cares trade-policies eurocare-welcomes-the-finnish-governments-proposed-amendment-to-the-alcohol-law

Eurocare welcomes the Finnish Governments proposed amendment to the alcohol law.


Measures in the Act amending the Alcohol Act are in line with the latest evidence base in the field of alcohol policy. Finland has a well-functioning alcohol policy grounded in public health, of which the national alcohol retail monopoly is a key element. Opening cross-border sales to delivery beyond the alcohol monopoly retail system would in practice lead to dismantling the alcohol retail monopoly.

Finland has an alcohol retail monopoly, Alko, which in Finland holds the exclusive right to sell alcoholic beverages containing more than 5.5% alcohol by volume. The first stores were opened in 1932 and fully owned by the Government. Today Alko Inc is an independent limited company wholly-owned by the Finnish Government and administered and supervised by the Ministry of Social Affairs and Health.

WHO has over the years called on governments to implement policies regarding the availability of alcoholic beverages as one of the key measures for curbing and reducing alcohol-related harm and related costs, also acknowledged UNODC, OECD and the World Economic Forum.

Physical availability of alcohol refers to the ease and convenience with which alcohol can be obtained. In many European countries, the access to alcohol has increased over the last decades. Regulating the physical availability of alcohol by placing restrictions on the eligibility to sell and purchase alcoholic beverages is one mechanism for preventing and reducing alcohol-related harm.

Alcohol and Cross Border Sales

The proposed amendments clarify the role of this retail monopoly in cross-border distance sales, as well as the role of the licensing regulations. In other words, this is a clarification of existing regulations. This notification procedure should therefore be based on an examination of whether the proposed amendment is consistent with European Union law.

This has already been reviewed by the Supreme Court of Finland in the ruling KKO 2018: 49, in which the Supreme Court has applied the preliminary ruling of the Court of Justice of the European Union in Case C-198/14 Visnapuu. The Commission should be aware that during the case the defendant argued that the Finnish Alcohol Act was in this respect in breach of European Union law (on the grounds that the Commission had set out in its detailed opinion concerning the previous notification No. 2016/653/FIN). This was examined in detail in a thorough process that lasted, in the national courts and in the Court of Justice of the European Union, for a period of nine years. In its conclusions, the Finnish Supreme Court ruled that the retail monopoly and licensing system did not conflict with EU law. In particular, the Supreme Court referred to the fact that the national regulations concerning the alcohol retail monopoly's e-commerce and delivery points must be assessed in light of Article 37 TFEU and not in light of articles 34 and 36. As this final judgment by a national court applied the preliminary ruling of the Court of Justice of the European Union, it should be considered definitive.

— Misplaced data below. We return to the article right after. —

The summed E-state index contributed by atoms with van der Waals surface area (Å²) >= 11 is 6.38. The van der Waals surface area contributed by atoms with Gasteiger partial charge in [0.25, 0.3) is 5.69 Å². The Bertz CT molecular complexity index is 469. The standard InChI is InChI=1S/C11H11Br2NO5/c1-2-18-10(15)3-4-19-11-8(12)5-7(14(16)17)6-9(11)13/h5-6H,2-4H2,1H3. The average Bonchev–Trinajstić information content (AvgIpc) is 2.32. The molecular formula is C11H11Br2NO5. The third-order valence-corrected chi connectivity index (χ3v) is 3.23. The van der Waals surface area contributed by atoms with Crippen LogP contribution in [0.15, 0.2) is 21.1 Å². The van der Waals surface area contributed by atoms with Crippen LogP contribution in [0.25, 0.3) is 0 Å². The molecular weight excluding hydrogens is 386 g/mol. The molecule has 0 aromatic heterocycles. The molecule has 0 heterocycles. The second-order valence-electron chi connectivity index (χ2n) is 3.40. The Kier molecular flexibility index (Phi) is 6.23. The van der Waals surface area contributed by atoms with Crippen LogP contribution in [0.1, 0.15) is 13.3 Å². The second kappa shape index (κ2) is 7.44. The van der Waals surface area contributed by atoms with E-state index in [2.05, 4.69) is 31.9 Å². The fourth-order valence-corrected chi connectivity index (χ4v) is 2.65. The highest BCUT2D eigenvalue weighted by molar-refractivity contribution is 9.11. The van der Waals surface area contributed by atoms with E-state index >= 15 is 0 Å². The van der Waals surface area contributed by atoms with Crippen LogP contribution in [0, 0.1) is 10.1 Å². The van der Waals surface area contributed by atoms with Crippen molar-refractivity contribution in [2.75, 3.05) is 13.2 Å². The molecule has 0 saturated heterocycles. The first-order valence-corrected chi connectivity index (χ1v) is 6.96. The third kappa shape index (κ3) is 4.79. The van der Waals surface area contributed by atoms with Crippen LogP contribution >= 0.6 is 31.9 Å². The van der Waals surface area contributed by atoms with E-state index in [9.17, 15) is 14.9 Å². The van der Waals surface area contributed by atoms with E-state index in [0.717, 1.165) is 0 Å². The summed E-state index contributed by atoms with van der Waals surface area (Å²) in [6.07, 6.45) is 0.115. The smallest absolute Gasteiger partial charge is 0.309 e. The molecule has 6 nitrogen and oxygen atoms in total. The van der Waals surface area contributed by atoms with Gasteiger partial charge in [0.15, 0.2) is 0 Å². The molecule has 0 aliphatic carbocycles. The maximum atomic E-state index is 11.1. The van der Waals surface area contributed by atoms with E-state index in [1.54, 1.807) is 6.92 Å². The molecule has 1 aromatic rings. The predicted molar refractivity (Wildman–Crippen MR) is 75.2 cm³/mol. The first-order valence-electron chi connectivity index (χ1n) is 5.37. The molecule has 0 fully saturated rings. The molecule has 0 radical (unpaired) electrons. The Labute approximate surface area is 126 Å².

Eurocare supports the standpoint of the Finnish Association for Substance Abuse Prevention EHYT, that the current Finnish alcohol retail monopoly is effectively alleviating the public health impact of alcohol use in Finland by regulating the availability of alcoholic beverages. In other words, preventing and reducing the negative consequences of alcohol use to individuals and to the society is the main goal of the Finnish alcohol retail monopoly. This specific goal justifies the existence of the alcohol retail monopoly in the first place and it is aligned with the goals and values of actors focused on prevention of alcohol-related harm.

Finland has a well-functioning alcohol policy grounded in public health, of which the national alcohol retail monopoly is a key element. Opening cross-border sales to delivery beyond the alcohol monopoly retail system would in practice lead to dismantling the alcohol retail monopoly. The current alcohol sale structure is working well, has wide public support, and is in line with the European Union law. The proposed amendments to the Alcohol Act would clarify and unify the interpretation of the Act and support the existing retail structure.
 
One of the objectives of public bodies should be to effectively protect people from risks and threats that they cannot tackle as individuals. The Finnish authorities have taken appropriate steps to update their current alcohol act.